For Day 3 of FooCamp, I drove over to the Googleplex so missed out on the sociology of the bus. It is always interesting as a meeting progresses through the days to see people who did not know each other previously become more and more comfortable with each other. I supose that happened here too, but Jason and I wanted to be able to scoot on out of there once the festivities ended.
We had another high-quality google meal for breakfast, although it seemed that the nutritionist may have not been given full control since the majority of items at the meal were fried or soaked in sugar or oil (i.e., bacon, french toast, etc). But the food was still good and if one did not like it one could always grab some organic snack inside.
On a side note, I kept cracking up every time I had one of these "Organic FoodBars." This was funny for two reasons. First, the name of the bar reminds me of something from the movie Repo Man where in the background of scenes, various food items are labelled as "Beer" or "Food." But the other reason these bars were funny is that everyone kept talking about foobar, which is another one of the O'Reilly folks meetings they are planning and a play on words.
Anyway, this was the day I saw the presentation on HowToons.Com (see earlier posting). I did go to a few other good sessions, but I confess I also spent a decent amount of time in the camping area of the googleplex chatting with other people. I made so many good connections at the meeting it seemed like that was certainly as much in the spirit of the whole thing as going to all the sessions would have been. Eventually had a final scifoo wrap up session where the powers that be asked us for critiques and suggestions for improvement.
In my glee to report on the great aspects of this scifoo, I may have given the impression that all was perfect. This was not the case and there were areas in need of much improvement. I and others brought some such issues up in the discussion here. One thing that was really somewhat unusual and ironic that was less than ideal was how they presented the information from the registration to other scifooers. When we registered on Day 1 we filled out a slip of paper listing five key words or phrases to describe oneself. I figured, this would get converted to electronic format and posted on some web site somewhere or used in some type of RFID tags to meet like minded folks. I mean, we were at Google, for heaven's sake. But no, instead what they did was simply print out our pictures onto the forms (they were about 4 inches by 8 inches) and then post all the forms on a board. Generally, the whole thing was useless, as people wrote in tiny print and not always very legibly, since they had no idea they would be posted in this way. There were other things in need of work but most of them were minor and unnlike in many other contexts where people point out problems with something at scifoo the audience actually proposed solutions to the problems too. That was a nice touch from my point of view, as it is easy to complain and generally hard to find solutions.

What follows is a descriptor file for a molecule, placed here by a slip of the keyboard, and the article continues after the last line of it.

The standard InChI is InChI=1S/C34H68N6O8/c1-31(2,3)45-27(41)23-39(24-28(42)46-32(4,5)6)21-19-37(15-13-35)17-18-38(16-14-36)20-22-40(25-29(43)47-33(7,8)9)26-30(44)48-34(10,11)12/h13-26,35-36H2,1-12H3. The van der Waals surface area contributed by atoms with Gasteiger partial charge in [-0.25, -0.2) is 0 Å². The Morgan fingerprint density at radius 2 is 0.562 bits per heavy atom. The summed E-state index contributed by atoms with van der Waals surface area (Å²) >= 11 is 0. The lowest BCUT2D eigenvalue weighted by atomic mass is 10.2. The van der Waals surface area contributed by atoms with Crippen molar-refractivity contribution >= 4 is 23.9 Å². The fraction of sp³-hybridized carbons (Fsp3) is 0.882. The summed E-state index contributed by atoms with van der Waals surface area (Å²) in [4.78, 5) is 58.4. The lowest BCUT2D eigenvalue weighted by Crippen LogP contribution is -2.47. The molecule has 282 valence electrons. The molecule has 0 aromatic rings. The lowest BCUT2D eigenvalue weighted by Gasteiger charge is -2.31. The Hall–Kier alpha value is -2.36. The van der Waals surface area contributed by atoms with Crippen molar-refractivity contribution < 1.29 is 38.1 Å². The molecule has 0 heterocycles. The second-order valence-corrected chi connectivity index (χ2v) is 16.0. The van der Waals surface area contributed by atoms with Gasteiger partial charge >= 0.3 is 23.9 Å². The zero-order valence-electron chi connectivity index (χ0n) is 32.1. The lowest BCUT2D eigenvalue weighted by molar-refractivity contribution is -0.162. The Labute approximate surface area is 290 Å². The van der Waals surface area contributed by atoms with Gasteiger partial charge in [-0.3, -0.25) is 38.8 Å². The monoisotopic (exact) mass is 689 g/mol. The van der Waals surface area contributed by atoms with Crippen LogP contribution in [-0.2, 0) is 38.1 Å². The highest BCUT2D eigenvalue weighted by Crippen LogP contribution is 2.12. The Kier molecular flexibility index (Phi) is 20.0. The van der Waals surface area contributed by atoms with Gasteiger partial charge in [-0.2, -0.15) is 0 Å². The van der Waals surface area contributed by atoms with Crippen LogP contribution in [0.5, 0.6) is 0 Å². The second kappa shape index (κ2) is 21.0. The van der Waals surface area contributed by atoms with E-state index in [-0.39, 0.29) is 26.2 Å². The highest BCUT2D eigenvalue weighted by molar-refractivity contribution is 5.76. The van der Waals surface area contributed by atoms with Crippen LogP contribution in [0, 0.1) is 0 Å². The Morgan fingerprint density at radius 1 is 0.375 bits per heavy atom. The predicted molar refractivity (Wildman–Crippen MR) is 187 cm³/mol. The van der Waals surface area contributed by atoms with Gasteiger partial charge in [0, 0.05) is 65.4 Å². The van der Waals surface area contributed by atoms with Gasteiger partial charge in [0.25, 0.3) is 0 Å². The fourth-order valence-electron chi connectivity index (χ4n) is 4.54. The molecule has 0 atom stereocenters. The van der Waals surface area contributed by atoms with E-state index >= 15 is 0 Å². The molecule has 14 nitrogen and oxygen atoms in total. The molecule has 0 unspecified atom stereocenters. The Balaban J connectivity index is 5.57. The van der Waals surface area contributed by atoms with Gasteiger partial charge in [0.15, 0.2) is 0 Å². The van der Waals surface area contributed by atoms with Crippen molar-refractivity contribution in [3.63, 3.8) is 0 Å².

Then, just like that, it was over.
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